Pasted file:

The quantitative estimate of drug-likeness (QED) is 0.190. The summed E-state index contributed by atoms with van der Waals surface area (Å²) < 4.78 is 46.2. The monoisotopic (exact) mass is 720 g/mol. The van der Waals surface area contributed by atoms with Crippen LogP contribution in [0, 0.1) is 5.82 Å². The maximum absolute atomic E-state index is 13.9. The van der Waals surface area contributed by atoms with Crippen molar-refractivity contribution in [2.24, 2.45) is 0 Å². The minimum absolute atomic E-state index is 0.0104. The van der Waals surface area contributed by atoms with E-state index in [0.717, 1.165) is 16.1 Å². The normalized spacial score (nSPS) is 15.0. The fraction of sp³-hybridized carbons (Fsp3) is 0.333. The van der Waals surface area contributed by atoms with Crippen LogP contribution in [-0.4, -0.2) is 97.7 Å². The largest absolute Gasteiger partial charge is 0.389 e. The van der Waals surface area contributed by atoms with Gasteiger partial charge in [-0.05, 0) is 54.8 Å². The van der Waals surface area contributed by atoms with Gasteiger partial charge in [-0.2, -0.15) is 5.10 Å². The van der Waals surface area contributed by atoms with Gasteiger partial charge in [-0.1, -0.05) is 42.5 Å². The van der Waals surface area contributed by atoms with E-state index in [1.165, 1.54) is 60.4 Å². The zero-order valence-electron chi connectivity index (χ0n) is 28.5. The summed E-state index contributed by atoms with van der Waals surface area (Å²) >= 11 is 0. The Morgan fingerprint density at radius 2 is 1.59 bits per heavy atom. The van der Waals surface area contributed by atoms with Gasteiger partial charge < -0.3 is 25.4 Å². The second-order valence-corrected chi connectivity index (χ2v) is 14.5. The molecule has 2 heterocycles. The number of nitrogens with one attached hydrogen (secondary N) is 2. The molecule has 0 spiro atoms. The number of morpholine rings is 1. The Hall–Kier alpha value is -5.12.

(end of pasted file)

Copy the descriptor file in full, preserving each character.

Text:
The quantitative estimate of drug-likeness (QED) is 0.190. The summed E-state index contributed by atoms with van der Waals surface area (Å²) < 4.78 is 46.2. The monoisotopic (exact) mass is 720 g/mol. The van der Waals surface area contributed by atoms with Crippen LogP contribution in [0, 0.1) is 5.82 Å². The maximum absolute atomic E-state index is 13.9. The van der Waals surface area contributed by atoms with Crippen molar-refractivity contribution in [2.24, 2.45) is 0 Å². The minimum absolute atomic E-state index is 0.0104. The van der Waals surface area contributed by atoms with E-state index in [0.717, 1.165) is 16.1 Å². The normalized spacial score (nSPS) is 15.0. The fraction of sp³-hybridized carbons (Fsp3) is 0.333. The van der Waals surface area contributed by atoms with Crippen LogP contribution in [-0.4, -0.2) is 97.7 Å². The largest absolute Gasteiger partial charge is 0.389 e. The van der Waals surface area contributed by atoms with Gasteiger partial charge in [-0.05, 0) is 54.8 Å². The van der Waals surface area contributed by atoms with Gasteiger partial charge in [-0.2, -0.15) is 5.10 Å². The van der Waals surface area contributed by atoms with Gasteiger partial charge in [-0.1, -0.05) is 42.5 Å². The van der Waals surface area contributed by atoms with E-state index in [1.165, 1.54) is 60.4 Å². The zero-order valence-electron chi connectivity index (χ0n) is 28.5. The summed E-state index contributed by atoms with van der Waals surface area (Å²) >= 11 is 0. The Morgan fingerprint density at radius 2 is 1.59 bits per heavy atom. The van der Waals surface area contributed by atoms with Gasteiger partial charge < -0.3 is 25.4 Å². The second-order valence-corrected chi connectivity index (χ2v) is 14.5. The molecule has 2 heterocycles. The number of nitrogens with one attached hydrogen (secondary N) is 2. The molecule has 0 spiro atoms. The number of morpholine rings is 1. The Hall–Kier alpha value is -5.12.